Tuesday, January 6, 2009

Seclusion Rooms, Suspension, Corporal Punishment, OH MY!

Or Why I LOVE Functional Behavior Assessments
What is a Functional Behavior Assessment? From The Center for Effective Collaboration and Practice ( http://cecp.air.org/fba/ ):

Afunctional behavioral assessment looks beyond the behavior itself. The focus when conducting a functional behavioral assessment is on identifying significant, pupil-specific social, affective, cognitive, and/or environmental factors associated with the occurrence (and non-occurrence) of specific behaviors. This broader perspective offers a better understanding of the function or purpose behind student behavior. Behavioral intervention plans based on an understanding of "why" a student misbehaves are extremely useful in addressing a wide range of problem behaviors.

I can't tell you how many school meetings I've gone to where negative behavior comes up as a topic someone at the school is chomping at the bit to discuss. And they do discuss it, often times quite rudely,inappropriately, and in great detail.

I've been there. In a classroom with 30 kids. I've gotten frustrated with students before. I can understand why children get suspended, locked in isolation rooms, paddled, and arrested, but I don't have to accept it. Not for any child. Not at any school. Special needs child, out-of-control school, urban school, poor child. Not for any child. And schools should not tolerate it.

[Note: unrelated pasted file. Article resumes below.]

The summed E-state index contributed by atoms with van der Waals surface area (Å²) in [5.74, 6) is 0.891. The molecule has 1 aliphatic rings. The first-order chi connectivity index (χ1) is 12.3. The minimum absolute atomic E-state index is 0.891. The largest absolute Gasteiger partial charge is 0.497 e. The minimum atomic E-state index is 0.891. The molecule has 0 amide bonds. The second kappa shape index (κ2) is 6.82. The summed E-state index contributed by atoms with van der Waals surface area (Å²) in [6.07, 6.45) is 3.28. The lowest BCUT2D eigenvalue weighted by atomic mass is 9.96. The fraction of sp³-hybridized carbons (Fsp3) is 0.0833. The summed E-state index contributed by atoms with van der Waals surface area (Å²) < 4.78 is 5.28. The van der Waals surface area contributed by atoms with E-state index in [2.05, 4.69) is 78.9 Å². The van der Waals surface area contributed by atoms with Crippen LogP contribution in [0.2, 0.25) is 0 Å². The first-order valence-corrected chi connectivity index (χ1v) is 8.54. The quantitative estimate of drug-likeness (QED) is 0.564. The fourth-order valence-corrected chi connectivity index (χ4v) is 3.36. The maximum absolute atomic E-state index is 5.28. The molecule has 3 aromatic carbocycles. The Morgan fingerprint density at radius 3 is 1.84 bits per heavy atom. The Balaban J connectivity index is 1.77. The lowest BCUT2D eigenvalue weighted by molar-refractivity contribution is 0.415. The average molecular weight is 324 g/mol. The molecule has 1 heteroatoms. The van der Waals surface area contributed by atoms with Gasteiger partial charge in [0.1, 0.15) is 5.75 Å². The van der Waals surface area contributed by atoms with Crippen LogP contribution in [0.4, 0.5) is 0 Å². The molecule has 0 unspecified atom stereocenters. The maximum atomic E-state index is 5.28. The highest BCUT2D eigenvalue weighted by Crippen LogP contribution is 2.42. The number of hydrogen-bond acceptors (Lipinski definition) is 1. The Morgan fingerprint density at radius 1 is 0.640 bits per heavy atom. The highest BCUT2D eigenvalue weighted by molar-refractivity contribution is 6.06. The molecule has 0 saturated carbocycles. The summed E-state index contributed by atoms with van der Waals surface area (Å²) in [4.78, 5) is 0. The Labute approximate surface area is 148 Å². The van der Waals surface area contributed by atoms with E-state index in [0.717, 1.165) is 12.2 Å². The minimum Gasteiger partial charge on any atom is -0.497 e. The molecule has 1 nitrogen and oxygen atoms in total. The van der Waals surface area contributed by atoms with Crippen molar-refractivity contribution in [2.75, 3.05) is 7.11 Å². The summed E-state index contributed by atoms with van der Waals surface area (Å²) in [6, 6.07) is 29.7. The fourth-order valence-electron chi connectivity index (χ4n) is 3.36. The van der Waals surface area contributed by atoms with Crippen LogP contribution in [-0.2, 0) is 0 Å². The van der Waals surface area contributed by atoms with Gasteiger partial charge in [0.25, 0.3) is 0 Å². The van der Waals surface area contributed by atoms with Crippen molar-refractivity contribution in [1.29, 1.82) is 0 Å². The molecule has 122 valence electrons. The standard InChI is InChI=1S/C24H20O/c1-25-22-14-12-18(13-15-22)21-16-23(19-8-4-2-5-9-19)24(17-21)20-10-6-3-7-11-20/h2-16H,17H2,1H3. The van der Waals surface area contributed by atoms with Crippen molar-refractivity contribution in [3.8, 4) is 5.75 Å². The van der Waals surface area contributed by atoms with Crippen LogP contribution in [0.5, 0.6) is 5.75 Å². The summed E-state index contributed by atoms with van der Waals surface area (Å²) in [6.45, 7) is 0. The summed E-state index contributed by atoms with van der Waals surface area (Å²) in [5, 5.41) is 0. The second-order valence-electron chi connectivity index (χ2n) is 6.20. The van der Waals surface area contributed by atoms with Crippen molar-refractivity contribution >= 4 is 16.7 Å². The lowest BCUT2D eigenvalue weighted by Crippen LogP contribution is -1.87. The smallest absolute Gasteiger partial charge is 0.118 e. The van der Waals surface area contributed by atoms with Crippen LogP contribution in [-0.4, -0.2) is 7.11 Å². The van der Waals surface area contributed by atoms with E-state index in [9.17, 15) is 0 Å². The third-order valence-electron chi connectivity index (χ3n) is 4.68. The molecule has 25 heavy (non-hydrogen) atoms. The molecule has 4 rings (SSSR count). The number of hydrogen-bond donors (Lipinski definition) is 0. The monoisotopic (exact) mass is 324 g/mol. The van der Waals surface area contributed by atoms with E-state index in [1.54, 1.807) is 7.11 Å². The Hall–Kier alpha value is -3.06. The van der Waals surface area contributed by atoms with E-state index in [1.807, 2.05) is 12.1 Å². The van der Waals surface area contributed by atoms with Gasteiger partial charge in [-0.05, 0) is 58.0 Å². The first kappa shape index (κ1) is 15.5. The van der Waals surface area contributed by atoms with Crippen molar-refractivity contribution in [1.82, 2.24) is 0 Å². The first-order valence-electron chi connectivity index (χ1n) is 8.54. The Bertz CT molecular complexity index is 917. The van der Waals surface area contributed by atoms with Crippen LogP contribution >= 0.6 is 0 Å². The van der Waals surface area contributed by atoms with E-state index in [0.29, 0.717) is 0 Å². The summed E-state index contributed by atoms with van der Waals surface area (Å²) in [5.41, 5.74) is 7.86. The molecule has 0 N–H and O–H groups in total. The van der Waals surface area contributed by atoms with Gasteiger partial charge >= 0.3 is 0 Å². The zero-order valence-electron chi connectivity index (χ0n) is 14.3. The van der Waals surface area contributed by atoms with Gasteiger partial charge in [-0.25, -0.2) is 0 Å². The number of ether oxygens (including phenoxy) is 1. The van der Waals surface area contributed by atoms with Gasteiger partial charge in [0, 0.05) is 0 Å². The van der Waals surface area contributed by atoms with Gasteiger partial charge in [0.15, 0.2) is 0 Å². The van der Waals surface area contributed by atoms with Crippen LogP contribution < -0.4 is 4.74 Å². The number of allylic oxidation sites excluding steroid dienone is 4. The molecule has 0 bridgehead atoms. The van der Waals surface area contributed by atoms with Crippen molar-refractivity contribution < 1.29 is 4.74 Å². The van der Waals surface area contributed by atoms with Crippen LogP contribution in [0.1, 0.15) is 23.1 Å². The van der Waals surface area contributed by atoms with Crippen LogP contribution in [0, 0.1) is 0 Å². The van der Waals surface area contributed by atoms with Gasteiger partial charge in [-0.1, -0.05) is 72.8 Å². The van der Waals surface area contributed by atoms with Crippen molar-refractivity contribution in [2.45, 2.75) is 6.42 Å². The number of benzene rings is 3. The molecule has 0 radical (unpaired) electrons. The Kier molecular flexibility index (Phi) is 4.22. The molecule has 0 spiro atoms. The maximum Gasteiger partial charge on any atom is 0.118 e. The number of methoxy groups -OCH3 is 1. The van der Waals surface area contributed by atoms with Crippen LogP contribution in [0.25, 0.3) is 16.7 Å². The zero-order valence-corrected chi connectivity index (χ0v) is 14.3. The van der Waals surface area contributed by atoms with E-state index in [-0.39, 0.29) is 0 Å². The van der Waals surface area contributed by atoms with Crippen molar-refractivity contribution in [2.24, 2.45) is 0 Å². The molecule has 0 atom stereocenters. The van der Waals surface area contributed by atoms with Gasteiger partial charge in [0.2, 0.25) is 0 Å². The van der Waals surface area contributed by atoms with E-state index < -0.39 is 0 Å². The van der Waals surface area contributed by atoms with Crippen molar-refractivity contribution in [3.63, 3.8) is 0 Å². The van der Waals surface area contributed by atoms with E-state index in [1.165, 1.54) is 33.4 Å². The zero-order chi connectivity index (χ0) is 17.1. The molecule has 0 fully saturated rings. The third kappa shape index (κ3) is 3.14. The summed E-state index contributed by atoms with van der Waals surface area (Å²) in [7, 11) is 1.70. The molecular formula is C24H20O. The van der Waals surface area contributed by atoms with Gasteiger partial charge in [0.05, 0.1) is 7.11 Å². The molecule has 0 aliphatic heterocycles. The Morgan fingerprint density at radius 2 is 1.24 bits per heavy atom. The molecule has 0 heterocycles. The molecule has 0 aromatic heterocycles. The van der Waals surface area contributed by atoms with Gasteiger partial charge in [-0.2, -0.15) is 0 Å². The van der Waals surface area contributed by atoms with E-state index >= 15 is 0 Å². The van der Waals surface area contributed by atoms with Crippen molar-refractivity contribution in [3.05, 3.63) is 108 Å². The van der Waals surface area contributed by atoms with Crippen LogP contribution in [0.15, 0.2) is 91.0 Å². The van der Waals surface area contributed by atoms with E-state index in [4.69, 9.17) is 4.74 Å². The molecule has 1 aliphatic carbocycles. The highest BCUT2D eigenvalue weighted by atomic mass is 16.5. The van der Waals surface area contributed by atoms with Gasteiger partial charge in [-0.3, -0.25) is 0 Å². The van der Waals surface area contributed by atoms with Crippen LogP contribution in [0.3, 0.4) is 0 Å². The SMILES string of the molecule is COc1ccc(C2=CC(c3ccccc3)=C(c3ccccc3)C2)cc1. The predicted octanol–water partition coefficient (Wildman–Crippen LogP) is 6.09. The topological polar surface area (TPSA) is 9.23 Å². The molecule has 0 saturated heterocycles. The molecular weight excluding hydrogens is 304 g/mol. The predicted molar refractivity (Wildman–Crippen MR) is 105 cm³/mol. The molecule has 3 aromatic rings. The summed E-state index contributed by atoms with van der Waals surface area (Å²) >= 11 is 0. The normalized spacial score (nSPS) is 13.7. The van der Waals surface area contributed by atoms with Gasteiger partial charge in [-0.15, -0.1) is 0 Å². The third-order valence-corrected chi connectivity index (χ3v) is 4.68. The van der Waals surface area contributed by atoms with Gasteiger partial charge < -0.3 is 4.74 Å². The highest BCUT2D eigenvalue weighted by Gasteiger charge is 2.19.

When I ask the team at these school meetings if they've done a functional behavior assessment they usually get quite defensive, or worse, don't know what I'm talking about or tell me their district doesn't "do" functional behavior assessments. Even if the district encourages fba's (and I haven't seen this a lot in MS, TN, or AR), teachers are often reluctant to carry one out because it means documentation, observation, and paperwork and, did they mention they've had it up to here with that student?!

But teachers, when removed from stressful working conditions, really do want what's best for the child and for their classes. With proper support and training, teachers can revolutionize discipline procedures in public schools. Every school district should have in-service training on fba's and positive behavioral intervention and support and how to carry them out. Additionally, teachers should be better supported through common planning times, adequate planning time, smaller classes, flexibility to use engaging teaching and learning methods, and support from administrators. With this support teachers have the work environment needed to go beyond the behavior, get to know the student better, and prevent unwanted behavior.

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